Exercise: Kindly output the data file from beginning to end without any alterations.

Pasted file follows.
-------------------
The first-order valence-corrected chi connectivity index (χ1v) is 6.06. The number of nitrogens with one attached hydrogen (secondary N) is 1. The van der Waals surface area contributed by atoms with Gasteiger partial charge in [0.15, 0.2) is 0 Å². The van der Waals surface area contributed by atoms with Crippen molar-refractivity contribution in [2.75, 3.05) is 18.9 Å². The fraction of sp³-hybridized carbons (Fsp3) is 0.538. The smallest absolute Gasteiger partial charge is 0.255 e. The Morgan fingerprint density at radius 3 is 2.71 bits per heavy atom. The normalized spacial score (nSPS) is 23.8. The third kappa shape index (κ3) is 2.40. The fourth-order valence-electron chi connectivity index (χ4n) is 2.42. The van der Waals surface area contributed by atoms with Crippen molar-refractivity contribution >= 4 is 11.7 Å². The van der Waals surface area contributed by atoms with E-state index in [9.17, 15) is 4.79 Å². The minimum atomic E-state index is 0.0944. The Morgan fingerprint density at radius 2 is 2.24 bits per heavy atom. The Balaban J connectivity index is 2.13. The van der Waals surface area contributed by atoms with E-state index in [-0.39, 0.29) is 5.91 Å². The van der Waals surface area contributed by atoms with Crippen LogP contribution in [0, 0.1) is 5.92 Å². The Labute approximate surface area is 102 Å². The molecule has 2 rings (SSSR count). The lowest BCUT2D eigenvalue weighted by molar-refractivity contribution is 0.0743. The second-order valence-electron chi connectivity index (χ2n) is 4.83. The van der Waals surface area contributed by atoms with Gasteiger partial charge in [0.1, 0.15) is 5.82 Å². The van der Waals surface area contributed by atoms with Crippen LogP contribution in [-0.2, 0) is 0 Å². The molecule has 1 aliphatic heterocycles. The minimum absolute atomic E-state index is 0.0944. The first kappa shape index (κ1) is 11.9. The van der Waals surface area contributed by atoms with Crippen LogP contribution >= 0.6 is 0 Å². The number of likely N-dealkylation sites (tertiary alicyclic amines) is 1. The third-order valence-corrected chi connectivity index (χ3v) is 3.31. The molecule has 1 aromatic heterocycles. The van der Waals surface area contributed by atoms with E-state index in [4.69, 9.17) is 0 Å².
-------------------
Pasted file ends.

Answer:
The first-order valence-corrected chi connectivity index (χ1v) is 6.06. The number of nitrogens with one attached hydrogen (secondary N) is 1. The van der Waals surface area contributed by atoms with Gasteiger partial charge in [0.15, 0.2) is 0 Å². The van der Waals surface area contributed by atoms with Crippen molar-refractivity contribution in [2.75, 3.05) is 18.9 Å². The fraction of sp³-hybridized carbons (Fsp3) is 0.538. The smallest absolute Gasteiger partial charge is 0.255 e. The Morgan fingerprint density at radius 3 is 2.71 bits per heavy atom. The normalized spacial score (nSPS) is 23.8. The third kappa shape index (κ3) is 2.40. The fourth-order valence-electron chi connectivity index (χ4n) is 2.42. The van der Waals surface area contributed by atoms with Crippen molar-refractivity contribution >= 4 is 11.7 Å². The van der Waals surface area contributed by atoms with E-state index in [9.17, 15) is 4.79 Å². The minimum atomic E-state index is 0.0944. The Morgan fingerprint density at radius 2 is 2.24 bits per heavy atom. The Balaban J connectivity index is 2.13. The van der Waals surface area contributed by atoms with E-state index in [-0.39, 0.29) is 5.91 Å². The van der Waals surface area contributed by atoms with Crippen LogP contribution in [0, 0.1) is 5.92 Å². The Labute approximate surface area is 102 Å². The molecule has 2 rings (SSSR count). The lowest BCUT2D eigenvalue weighted by molar-refractivity contribution is 0.0743. The second-order valence-electron chi connectivity index (χ2n) is 4.83. The van der Waals surface area contributed by atoms with Gasteiger partial charge in [0.1, 0.15) is 5.82 Å². The van der Waals surface area contributed by atoms with Crippen LogP contribution in [-0.2, 0) is 0 Å². The molecule has 1 aliphatic heterocycles. The minimum absolute atomic E-state index is 0.0944. The first kappa shape index (κ1) is 11.9. The van der Waals surface area contributed by atoms with Crippen LogP contribution >= 0.6 is 0 Å². The number of likely N-dealkylation sites (tertiary alicyclic amines) is 1. The third-order valence-corrected chi connectivity index (χ3v) is 3.31. The molecule has 1 aromatic heterocycles. The van der Waals surface area contributed by atoms with E-state index in [4.69, 9.17) is 0 Å².